People have been enjoying bathing in heat for centuries. The Russians, Native Americans, and the Finnish, among many others, have been reaping the benefits of banya, sweat lodges, and saunas. But what are the health benefits to sauna use, and who should be using them?

Sauna bathing is sitting in a hot room for 15-20 minutes, where the temperature is anywhere between 160°-200°F. Yes, it gets hot!

Benefits of using a sauna

At those extreme temperatures, why you should sit in a hot room, uncomfortably, for about 20 minutes while you pour sweat, if you don’t have to?

Here are some scientifically proven benefits of sauna bathing:

  • Heart health and cardiovascular benefits
  • Brain heath (lower risk of dementia and Alzheimer’s disease)
  • Sore muscle recovery
  • Improvements in pain and range of motion in people with rheumatoid arthritis and ankylosing spondylitis
  • Decreased chronic pain for people with conditions like fibromyalgia and low back pain
  • Detoxification (excretion of toxins and heavy metals via sweat)
  • Increased metabolism and weight loss
  • Less muscle and joint pain
  • Skin health and anti-aging benefits
  • Possible mild improvements in breathing for people with asthma and COPD (chronic obstructive pulmonary disease)
  • Reduced inflammation and decreased cortisol (stress hormone) levels
  • Improves your immune system
  • Mind recovery (reduced stress, improved sleep)
  • Overall relaxation

In order to see and feel some of the health benefits, experts suggest using a sauna 3-7 times a week, for about 10-20 minutes but you can start with five minutes and work up to it as you get used to the heat.

As your skin temperature increases, sauna-goers undergo a ‘fight or flight’ response, resulting in a raised sense of alertness, decreased pain perception and an elevated mood.

When sauna bathing is used in conjunction with cold exposure, which has it’s own benefits, stresses on the cardiovascular system (2) and increases in adrenaline (4) are greater.

For a  more detailed description of these benefits, please visit the sources below. Dr. Rhonda Patrick is a longevity medicine specialist and has an exhaustive list of health benefits associated with sauna bathing on her blog. Additionally, Dr. Peter Attia weighs in on why he’s changed his mind about the sauna in this interview with Tim Ferriss.

Types of saunas

There are dry and wet saunas, also known as steam rooms, and infrared saunas.

In the past the heat was generated by burning wood. Today we use electric heaters that heat up the room and air first, and then the body.

The difference between regular saunas and infrared saunas lies in the heating mechanism. Infrared heaters emit thermal radiation, which heats the body directly while also warming the surrounding air (6). Therefore the temperature in the infrared saunas is generally lower than in a regular sauna, sitting at 113°-140°F.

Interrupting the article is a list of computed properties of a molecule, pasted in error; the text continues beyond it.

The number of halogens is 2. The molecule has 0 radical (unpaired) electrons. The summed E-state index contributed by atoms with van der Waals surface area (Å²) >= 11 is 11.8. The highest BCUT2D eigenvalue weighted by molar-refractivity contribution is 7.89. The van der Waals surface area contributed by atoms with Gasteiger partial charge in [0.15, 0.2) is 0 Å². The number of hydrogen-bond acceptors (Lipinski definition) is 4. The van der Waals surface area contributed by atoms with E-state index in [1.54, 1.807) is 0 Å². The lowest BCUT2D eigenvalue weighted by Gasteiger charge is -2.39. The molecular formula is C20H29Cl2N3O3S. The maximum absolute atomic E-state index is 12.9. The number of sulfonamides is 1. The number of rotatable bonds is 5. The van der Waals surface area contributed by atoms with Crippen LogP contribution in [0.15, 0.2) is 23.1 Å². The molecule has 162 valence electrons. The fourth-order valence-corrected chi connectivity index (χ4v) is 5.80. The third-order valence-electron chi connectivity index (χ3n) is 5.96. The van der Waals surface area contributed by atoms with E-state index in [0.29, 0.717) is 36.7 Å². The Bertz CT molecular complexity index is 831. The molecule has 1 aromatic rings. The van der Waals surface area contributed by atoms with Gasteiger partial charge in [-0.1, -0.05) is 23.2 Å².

A steam room, or wet sauna, is less hot than a dry sauna (110°-120°F), with humidity greater than 50%. The high humidity will prevent sweat from evaporating, and therefore can be more challenging on the cardiovascular system (2).

When sauna use is contraindicated

Even though sauna bathing offers a long list of benefits, none of those will behoove you if it is dangerous for your health. So please check with your doctor if using a sauna is safe for you.

Some reasons to avoid using a sauna:

  • If you’re not feeling well or are sick
  • If you have high blood pressure, heart disease, cancer, or another serious condition, check with your doctor
  • If you’re pregnant
  • If you’re dehydrated. With high temperatures, it’s extremely easy to become dehydrated, especially if you have any kidney issues.
  • For men: the elevated temperatures can temporarily reduce sperm count. Keep this in mind if you and your partner are trying to conceive.
  • Children should be supervised while using a sauna, and not stay longer than 15 minutes

Hopefully this introduction to the sauna world gave you valuable information on why you should or should not add sauna bathing to your lifestyle. Thankfully, there are lots of things you can do to enhance your recovery and you might find success with ice baths if the heat is too much for you.


Hyatt Strength + Wellness is a team of certified, enthusiastic and innovative personal trainers in Portland, Oregon. Get in touch with us by emailing Go@HyattGym.com.


References

https://www.goodrx.com/well-being/alternative-treatments/sauna-benefits

https://www.foundmyfitness.com/topics/sauna

https://drive.google.com/file/d/1tRxI9ri2ZIPujndzZSdduplmtMlW1x9T/view

https://longevity.technology/lifestyle/hot-and-cold-the-health-benefits-of-ice-baths-and-saunas/

https://www.inonaround.org/sauna/

https://www.medicalnewstoday.com/articles/313109#possible-health-benefitshttps://www.finnleo.com/pages/health-and-wellness